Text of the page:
My sister has two sons. Her younger son, aged 6, has been diagnosed with severe attention-deficit hyperactivity disorder (ADHD), autism, among other things. So when we go out anywhere in public, it is quite a scene at times. Anything can suddenly set him off—even just being confined to a bus seat or a restaurant table.
The older child of 10 is extremely well-behaved most times but sometimes he gets very embarrassed by his brother and shouts at him. When he does this, all the adults around—his parents, his granny, even me, I admit, tend to shout him down and tell him that he is grown-up and must understand that his brother is not doing it deliberately. Now, I find he tends to just “zone out” when his brother acts up in a public place, and lately I notice he just concentrates on food and stuffs his face, literally, with anything that he can. I sense our approach to the older child is not right, but I am not sure what we can do.
It’s good that you have noticed the older child’s predicament. Kids with siblings with special needs definitely have their own special needs. And these often get ignored and neglected because the parents are so totally caught up in the struggle with the other child. So many adults who grew up in similar situations have felt the burden of being the “good” one, and have had to make do with only whatever extra energy their parents may have had left.
While I am sure the family has discussed the younger child’s difficulties with the older brother, perhaps it is time to let him express his own irritation, frustration, guilt, anger, social embarrassment, fears and jealousy with his parents or with you. Kids in his situation who don’t get an outlet for their feelings may grow up denying their emotions—your description of him “zoning out” points to this possibility. This is bound to affect his relationships with others, including the sibling with the disability—all this makes him vulnerable to depression.
And this can manifest itself in different ways. Finding an outlet for his feelings via eating disorders or other inappropriate ways is a possibility, and you say that this child is already showing signs. Healthy kids who don’t get enough attention may end up having discipline issues because, sadly, they learn that acting out is one way to get noticed.
Your family needs to find ways to acknowledge the older child’s needs—including accepting that for him his younger brother’s public meltdowns are extremely distressing. Asking him to “deal with it” all the time is not fair and not possible. You could consider taking him out to places or for activities where the younger sibling is not taken. I understand that everyone’s extra time and energy is currently going into the special needs child; however, you could volunteer to take him out or you could volunteer to look after the other child while the parents go out or spend some joyous uninterrupted time with the older son.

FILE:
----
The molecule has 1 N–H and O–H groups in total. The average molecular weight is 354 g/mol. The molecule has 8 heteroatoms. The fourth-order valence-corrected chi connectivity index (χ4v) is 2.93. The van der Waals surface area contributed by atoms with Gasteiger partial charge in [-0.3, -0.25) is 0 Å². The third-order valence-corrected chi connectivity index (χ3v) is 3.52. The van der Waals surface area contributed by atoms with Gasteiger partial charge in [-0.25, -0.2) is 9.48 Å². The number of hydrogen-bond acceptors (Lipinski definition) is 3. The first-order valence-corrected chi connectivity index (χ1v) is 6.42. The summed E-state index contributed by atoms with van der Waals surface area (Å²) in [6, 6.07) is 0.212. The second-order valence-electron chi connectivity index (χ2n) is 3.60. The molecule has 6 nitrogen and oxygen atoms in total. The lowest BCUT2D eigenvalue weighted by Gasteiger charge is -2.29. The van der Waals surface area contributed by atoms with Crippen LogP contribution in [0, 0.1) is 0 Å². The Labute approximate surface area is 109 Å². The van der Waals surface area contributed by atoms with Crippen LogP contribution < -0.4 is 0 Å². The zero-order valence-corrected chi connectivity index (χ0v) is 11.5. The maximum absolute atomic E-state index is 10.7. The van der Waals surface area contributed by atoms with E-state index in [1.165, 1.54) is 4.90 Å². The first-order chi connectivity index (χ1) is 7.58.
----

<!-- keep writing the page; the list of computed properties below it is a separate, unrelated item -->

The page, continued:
Some parents, understandably, are determined to always include a special needs child in all family outings, functions, activities—in their efforts to make him a completely included member of the family. However, this ends up being unfair to the other child at times. It is advisable that some programmes should be planned without the special needs child. This would involve planning ahead, to leave the special needs child in the care of someone dependable. It’s important to have this, else the older child may suffer the situation that many do—which is that his parents can never or rarely attend his sports day or concert or match or any of his “high-point” moments.
When the special needs child misbehaves directly with the sibling—grabbing toys, destroying things, hitting, among other things—he or she is more often than not asked by parents to understand and accommodate. The family also needs to work on setting (as far as possible, in the situation) some rules for the special needs child in his behaviour towards his sibling. While this may not be followed always, the other child at least feels that there are some ground rules, in your mind at least, that protect him from the troubled/troublesome brother.
Do also see to it that the healthy child gets to pursue his interests and studies at his own pace, and is not stuck with striving to excel mainly to compensate for what the special needs child cannot achieve.
Be there in a listening and deeply empathetic way for your nephew, as well as his parents, and you will have done a lot for the situation.
Gouri Dange is the author of The ABCs of Parenting.
Write to Gouri at firstname.lastname@example.org